Our friends and family members may have a number of reasons for why they’ve stopped coming. They may think God is a cruel judge, not a loving Father. They may have a poor impression of church because of their encounters with sour-faced parish staff or standoffish parishioners. They may have heard strange things about Catholic beliefs from whatever source, and now they feel the Church is misguided at best and dangerous at most. They may bear deep wounds from sin and don’t feel they could ever belong back in God’s house. They might not realize just how much they’re missed.

Whatever the reason, it’s extremely important to acknowledge their experiences. Oftentimes, our willingness to listen is enough of a gesture of goodwill to help keep the door open, giving us a chance to share what Christ has done for us personally and how great His love is for each of us.


1. Lecture. Nothing pushes lapsed Catholics further off the path back to God than a lecture on doctrine or arguments about Catholic social teaching. The truth we must share, first and foremost, is this: “God, infinitely perfect and blessed in himself, in a plan of sheer goodness freely created man to make him share in his own blessed life…He calls man to seek him, to know him, to love him with all his strength” (CCC 1). That beautiful, powerful message is what will transform hearts, not dry discussions about dogma.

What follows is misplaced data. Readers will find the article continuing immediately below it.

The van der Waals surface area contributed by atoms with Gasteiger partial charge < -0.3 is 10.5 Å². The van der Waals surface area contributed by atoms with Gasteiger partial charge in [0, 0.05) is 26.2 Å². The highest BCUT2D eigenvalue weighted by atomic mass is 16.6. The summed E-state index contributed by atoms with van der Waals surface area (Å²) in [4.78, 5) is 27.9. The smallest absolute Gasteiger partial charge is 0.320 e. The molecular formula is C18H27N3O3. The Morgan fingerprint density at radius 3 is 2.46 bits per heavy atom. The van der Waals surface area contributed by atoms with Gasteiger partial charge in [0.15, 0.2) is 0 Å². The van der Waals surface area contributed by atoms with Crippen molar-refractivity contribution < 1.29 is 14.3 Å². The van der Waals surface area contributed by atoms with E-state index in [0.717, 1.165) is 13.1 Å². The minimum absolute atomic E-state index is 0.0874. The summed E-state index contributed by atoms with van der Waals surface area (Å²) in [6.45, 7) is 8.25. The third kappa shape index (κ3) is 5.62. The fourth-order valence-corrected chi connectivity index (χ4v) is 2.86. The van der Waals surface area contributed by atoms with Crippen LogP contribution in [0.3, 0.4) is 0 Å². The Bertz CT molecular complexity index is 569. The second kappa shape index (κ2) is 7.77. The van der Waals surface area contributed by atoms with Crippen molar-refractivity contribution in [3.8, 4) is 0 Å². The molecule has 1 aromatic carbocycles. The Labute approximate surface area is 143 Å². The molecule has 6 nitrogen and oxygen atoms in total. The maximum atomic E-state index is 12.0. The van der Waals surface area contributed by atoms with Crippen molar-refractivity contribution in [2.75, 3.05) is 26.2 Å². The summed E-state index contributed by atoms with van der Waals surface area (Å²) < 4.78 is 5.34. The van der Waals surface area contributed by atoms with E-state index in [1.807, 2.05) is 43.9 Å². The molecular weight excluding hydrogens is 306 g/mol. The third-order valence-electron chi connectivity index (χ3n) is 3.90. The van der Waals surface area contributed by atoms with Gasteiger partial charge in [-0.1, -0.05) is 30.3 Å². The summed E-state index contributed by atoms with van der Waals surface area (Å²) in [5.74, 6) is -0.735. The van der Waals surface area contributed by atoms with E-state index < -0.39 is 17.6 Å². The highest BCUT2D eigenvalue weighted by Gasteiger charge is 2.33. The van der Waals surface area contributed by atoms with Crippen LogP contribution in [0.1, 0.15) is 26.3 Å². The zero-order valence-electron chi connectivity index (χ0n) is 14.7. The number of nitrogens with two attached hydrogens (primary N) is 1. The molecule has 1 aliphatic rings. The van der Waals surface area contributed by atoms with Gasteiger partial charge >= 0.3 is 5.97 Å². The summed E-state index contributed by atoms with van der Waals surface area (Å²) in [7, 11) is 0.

2. Attack. There’s a reason Satan is called “the accuser.” Criticism is in the devil’s court. It might be easy for us to point out exactly what influences or habits are pulling our loved ones further away from God. But someone who’s left the Church never responds well to statements like “God is judging you!” or “Keep it up and you’re going to hell!

3. Give up. St. Monica is a testament to what can be achieved through perseverance. Had she given up praying for her wayward son, St. Augustine, he may not have experienced his conversion of heart in his moment of great despair. No soul is entirely lost. It is important for us to pray with hope for our loved ones who have fallen away, that their hearts may be open to receiving Him in faith once again.

One final note: God’s grace inspires conversions of heart. For us, it’s important that we trust in His timing in all things, especially in regards to helping others come home to the Church. So don’t be discouraged, and don’t be afraid. Our simple, gentle invitation to others may be all God needs to set miracles in motion.

Christina Eberle
Christina Eberle
Prior to working with FOCUS, Christina taught college students for six years as an English and history instructor, first at Kansas State University and then at Front Range Community College and Rocky Mountain College of Art + Design. The way Christ was presented in several of her Western Civilization courses’ curriculum was not the truth of Christ she wanted to show college students—so she jumped on board with the FOCUS mission in August 2014. When she’s not busy writing or editing, you can usually find her geeking out about music, children’s books, 19th-century history, English punctuation, and/or physics.